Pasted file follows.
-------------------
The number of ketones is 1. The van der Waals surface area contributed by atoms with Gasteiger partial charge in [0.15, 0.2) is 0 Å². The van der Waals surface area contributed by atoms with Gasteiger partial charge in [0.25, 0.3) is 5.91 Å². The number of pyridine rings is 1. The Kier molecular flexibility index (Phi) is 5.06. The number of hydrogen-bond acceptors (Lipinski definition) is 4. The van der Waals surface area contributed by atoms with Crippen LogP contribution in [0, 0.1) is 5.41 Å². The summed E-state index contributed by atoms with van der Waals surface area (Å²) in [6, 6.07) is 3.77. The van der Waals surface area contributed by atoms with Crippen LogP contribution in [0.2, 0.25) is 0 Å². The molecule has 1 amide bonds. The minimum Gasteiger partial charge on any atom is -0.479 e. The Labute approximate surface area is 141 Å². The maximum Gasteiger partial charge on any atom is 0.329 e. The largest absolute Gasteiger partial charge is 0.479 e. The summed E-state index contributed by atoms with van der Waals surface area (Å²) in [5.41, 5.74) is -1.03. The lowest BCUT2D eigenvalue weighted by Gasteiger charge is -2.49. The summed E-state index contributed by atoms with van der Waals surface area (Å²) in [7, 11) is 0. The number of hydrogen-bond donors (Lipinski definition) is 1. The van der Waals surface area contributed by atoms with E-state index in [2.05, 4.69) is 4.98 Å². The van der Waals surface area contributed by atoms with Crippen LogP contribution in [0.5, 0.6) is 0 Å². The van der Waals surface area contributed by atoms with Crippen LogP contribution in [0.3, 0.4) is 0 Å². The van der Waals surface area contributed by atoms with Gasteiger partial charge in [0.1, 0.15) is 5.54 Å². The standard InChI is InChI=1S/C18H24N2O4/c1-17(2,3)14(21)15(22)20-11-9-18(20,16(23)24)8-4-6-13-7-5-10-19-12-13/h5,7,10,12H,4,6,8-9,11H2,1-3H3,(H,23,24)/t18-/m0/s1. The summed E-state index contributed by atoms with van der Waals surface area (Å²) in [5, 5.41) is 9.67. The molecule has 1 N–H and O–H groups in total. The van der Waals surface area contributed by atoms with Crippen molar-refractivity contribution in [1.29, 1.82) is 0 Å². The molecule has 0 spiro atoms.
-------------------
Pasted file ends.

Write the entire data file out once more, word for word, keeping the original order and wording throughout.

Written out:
The number of ketones is 1. The van der Waals surface area contributed by atoms with Gasteiger partial charge in [0.15, 0.2) is 0 Å². The van der Waals surface area contributed by atoms with Gasteiger partial charge in [0.25, 0.3) is 5.91 Å². The number of pyridine rings is 1. The Kier molecular flexibility index (Phi) is 5.06. The number of hydrogen-bond acceptors (Lipinski definition) is 4. The van der Waals surface area contributed by atoms with Crippen LogP contribution in [0, 0.1) is 5.41 Å². The summed E-state index contributed by atoms with van der Waals surface area (Å²) in [6, 6.07) is 3.77. The van der Waals surface area contributed by atoms with Crippen LogP contribution in [0.2, 0.25) is 0 Å². The molecule has 1 amide bonds. The minimum Gasteiger partial charge on any atom is -0.479 e. The Labute approximate surface area is 141 Å². The maximum Gasteiger partial charge on any atom is 0.329 e. The largest absolute Gasteiger partial charge is 0.479 e. The summed E-state index contributed by atoms with van der Waals surface area (Å²) in [5.41, 5.74) is -1.03. The lowest BCUT2D eigenvalue weighted by Gasteiger charge is -2.49. The summed E-state index contributed by atoms with van der Waals surface area (Å²) in [7, 11) is 0. The number of hydrogen-bond donors (Lipinski definition) is 1. The van der Waals surface area contributed by atoms with E-state index in [2.05, 4.69) is 4.98 Å². The van der Waals surface area contributed by atoms with Crippen LogP contribution in [0.5, 0.6) is 0 Å². The van der Waals surface area contributed by atoms with Crippen LogP contribution in [0.3, 0.4) is 0 Å². The van der Waals surface area contributed by atoms with Gasteiger partial charge in [0.1, 0.15) is 5.54 Å². The standard InChI is InChI=1S/C18H24N2O4/c1-17(2,3)14(21)15(22)20-11-9-18(20,16(23)24)8-4-6-13-7-5-10-19-12-13/h5,7,10,12H,4,6,8-9,11H2,1-3H3,(H,23,24)/t18-/m0/s1. The summed E-state index contributed by atoms with van der Waals surface area (Å²) in [5, 5.41) is 9.67. The molecule has 1 N–H and O–H groups in total. The van der Waals surface area contributed by atoms with Crippen molar-refractivity contribution in [1.29, 1.82) is 0 Å². The molecule has 0 spiro atoms.